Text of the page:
Slammerkin tells the story of teenaged Mary Saunders in 18th century London, who resorts to a life of selling her body in an effort to move past her working class, poverty stricken upbringing. The first thing I want to say is that Emma Donoghue is such a talented writer. I hadn’t read anything by her beforehand, but most will know her from Room. Donoghue excels in explaining details in unique, particular, and beautiful ways. I didn’t find any of the same old tired turning of phrases or plot points in this book. I had an idea of what Slammerkin would be about, and then it took me to a place I actually did not expect. If you’re a fan of the Hulu show Harlots, you’ll love Act 1 of this book as Mary learns the ropes of London whoring from Doll, the carpe diem-rough around the edges-boozing-beautiful in her own way-lady of the night. Mary not only lives with Doll, but looks to the older girl (about 10 years older, I think) as a role model. The intriguing thing about Mary throughout this book is that she doesn’t necessarily have strict ideas about what is good and what is evil, she simply does in order to get something or improve her lot in life. For example, it is seeing Doll with colorful clothing and a glossy red ribbon in her hair that “inspires” Mary to leave her poverty stricken existence behind. Mary sees the toil of her mother–making next to nothing doing little sewing jobs and knows that if she doesn’t do something drastically different, that that empty existence will be her fate. What’s interesting is that Mary chooses this life as a means to elevate her quality of life, and despite its harshness the reader can’t necessarily blame her for it given the miserable alternative. Young though she is, Mary owns her new life as a doxy and even seems to take pride in it.
It’s not until a series of unfortunate events that Mary flees London for her native Monmouth, on the Welsh border. It is here that Mary takes up employment with the Jones family–Mrs. Jones having been a childhood friend of Mary’s mother. Mary presents herself as an innocent charity case to the Jones family, fabricating a story of her being orphaned with no where else to turn.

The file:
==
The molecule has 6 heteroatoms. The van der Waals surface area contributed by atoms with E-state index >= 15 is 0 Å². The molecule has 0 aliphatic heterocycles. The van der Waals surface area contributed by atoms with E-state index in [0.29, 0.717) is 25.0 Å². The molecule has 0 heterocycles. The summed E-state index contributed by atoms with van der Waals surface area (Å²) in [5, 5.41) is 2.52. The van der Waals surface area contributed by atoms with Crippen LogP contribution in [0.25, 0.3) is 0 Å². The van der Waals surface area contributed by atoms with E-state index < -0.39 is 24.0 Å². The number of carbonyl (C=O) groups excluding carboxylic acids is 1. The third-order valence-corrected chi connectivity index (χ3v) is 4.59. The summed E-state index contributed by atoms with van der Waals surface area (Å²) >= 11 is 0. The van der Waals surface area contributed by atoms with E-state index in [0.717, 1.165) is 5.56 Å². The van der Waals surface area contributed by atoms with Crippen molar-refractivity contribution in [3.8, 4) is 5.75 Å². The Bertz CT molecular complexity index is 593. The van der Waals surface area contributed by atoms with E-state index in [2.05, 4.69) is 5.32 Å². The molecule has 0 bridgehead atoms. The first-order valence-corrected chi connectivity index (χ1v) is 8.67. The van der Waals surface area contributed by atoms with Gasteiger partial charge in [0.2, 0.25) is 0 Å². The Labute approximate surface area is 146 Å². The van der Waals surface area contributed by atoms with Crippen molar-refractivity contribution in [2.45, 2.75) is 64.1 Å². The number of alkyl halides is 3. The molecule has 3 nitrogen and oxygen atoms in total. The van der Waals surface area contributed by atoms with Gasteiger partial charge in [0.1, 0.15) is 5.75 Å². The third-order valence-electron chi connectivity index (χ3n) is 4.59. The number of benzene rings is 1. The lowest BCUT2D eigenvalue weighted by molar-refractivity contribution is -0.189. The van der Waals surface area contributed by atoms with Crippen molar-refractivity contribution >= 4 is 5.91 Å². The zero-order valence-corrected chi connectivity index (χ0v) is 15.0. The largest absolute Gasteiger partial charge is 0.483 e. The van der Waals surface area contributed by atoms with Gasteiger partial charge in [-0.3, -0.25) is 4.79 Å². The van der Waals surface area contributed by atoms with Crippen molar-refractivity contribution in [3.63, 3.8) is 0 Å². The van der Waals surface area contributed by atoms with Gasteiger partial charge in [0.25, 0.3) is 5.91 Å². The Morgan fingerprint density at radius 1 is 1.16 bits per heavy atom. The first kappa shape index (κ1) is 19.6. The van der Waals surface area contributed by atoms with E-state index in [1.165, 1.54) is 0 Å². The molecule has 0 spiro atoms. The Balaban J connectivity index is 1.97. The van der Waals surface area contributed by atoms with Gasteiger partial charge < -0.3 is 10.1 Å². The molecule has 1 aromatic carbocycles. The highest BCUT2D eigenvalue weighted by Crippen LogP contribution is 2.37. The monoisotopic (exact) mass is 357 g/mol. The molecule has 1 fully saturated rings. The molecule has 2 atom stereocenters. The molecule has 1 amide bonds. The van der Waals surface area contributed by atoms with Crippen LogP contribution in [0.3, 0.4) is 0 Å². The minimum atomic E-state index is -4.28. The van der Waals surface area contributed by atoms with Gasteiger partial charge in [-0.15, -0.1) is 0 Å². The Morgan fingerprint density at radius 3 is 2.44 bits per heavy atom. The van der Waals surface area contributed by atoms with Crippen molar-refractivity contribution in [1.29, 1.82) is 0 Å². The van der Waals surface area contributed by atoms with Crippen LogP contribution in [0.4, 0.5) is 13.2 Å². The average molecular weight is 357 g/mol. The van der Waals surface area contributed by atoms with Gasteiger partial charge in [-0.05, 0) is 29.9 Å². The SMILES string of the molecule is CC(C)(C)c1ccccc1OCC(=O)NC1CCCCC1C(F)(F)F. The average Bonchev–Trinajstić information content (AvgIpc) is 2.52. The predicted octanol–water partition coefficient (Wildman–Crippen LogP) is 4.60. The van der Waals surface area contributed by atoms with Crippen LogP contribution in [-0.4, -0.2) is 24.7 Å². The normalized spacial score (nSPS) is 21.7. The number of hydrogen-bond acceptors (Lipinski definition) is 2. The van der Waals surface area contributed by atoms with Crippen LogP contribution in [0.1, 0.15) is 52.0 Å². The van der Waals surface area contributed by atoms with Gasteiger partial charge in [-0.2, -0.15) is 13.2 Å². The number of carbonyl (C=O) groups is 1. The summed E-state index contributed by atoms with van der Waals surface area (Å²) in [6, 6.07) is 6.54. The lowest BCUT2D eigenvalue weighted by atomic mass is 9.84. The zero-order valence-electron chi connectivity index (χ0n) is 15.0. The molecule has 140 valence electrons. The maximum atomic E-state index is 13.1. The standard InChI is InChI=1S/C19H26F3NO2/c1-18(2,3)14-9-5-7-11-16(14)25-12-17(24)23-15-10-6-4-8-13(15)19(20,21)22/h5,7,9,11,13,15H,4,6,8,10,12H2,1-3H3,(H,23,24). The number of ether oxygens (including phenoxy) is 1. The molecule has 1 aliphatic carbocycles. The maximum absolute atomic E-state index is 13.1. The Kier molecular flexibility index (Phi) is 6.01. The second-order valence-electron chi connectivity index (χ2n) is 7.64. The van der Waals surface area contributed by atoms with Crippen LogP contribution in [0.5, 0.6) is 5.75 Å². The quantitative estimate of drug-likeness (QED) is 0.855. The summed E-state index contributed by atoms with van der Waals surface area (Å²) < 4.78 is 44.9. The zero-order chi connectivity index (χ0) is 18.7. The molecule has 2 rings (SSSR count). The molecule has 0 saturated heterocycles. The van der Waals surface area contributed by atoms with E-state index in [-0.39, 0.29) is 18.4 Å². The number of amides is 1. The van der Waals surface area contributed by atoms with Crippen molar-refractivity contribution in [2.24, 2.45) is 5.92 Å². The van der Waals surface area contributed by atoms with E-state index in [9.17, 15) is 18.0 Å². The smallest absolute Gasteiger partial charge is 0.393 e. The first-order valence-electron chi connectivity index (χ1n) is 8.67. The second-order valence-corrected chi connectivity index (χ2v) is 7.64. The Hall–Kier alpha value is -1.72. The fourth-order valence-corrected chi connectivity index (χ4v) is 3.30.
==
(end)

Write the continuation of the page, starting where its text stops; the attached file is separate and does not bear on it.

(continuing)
Although she chafes against small town life at first, Mary comes to find comfort in the “family” she’s ingratiated herself with. Mr. Jones, the one-legged stay maker, Mrs. Jones, the dressmaker, Hetta, their daughter, and Abi the household “maid of all work” aka slave. I found the tenuous friendship between Abi and Mary interesting in that Abi was understandably standoffish at first, while Mary was interested in and quite forward about learning Abi’s origins. Mary very much acts like both a girl of her time and a girl of her age in regards to Abi’s plight. She encourages Abi to run away, yet is unwilling to lend her any money to do so. Although she is not in the book at this point, Doll is ever the influence on Mary–her voice chiming in like a devil on her shoulder, “every girl for herself!” But for all her roughness, Doll very much acted the older sister to Mary.
Mary continually makes choices that will surprise and confound the reader, yet at the same time Donoghue writes her story in such a way that we understand her and root for her. Mary isn’t exactly likable, but she is complex and compelling in her actions. It is she who pushes the plot forward, not the other way around, which makes Slammerkin very much character-driven. The story of Mary Saunders comes from real life events, which I found very interesting. It reminded me of both Alias Grace (the book and the historical figure) and 18th century moral tales a la Pamela (but gone wrong in the end.) Slammerkin makes us examine the thought that maybe not every action has a profound reasoning behind it, and that maybe there is more gray in life than we’d care to admit.
Donoghue’s unique descriptions and complex characters make for a compelling, entertaining, and thought-provoking read.
Grade: A+ !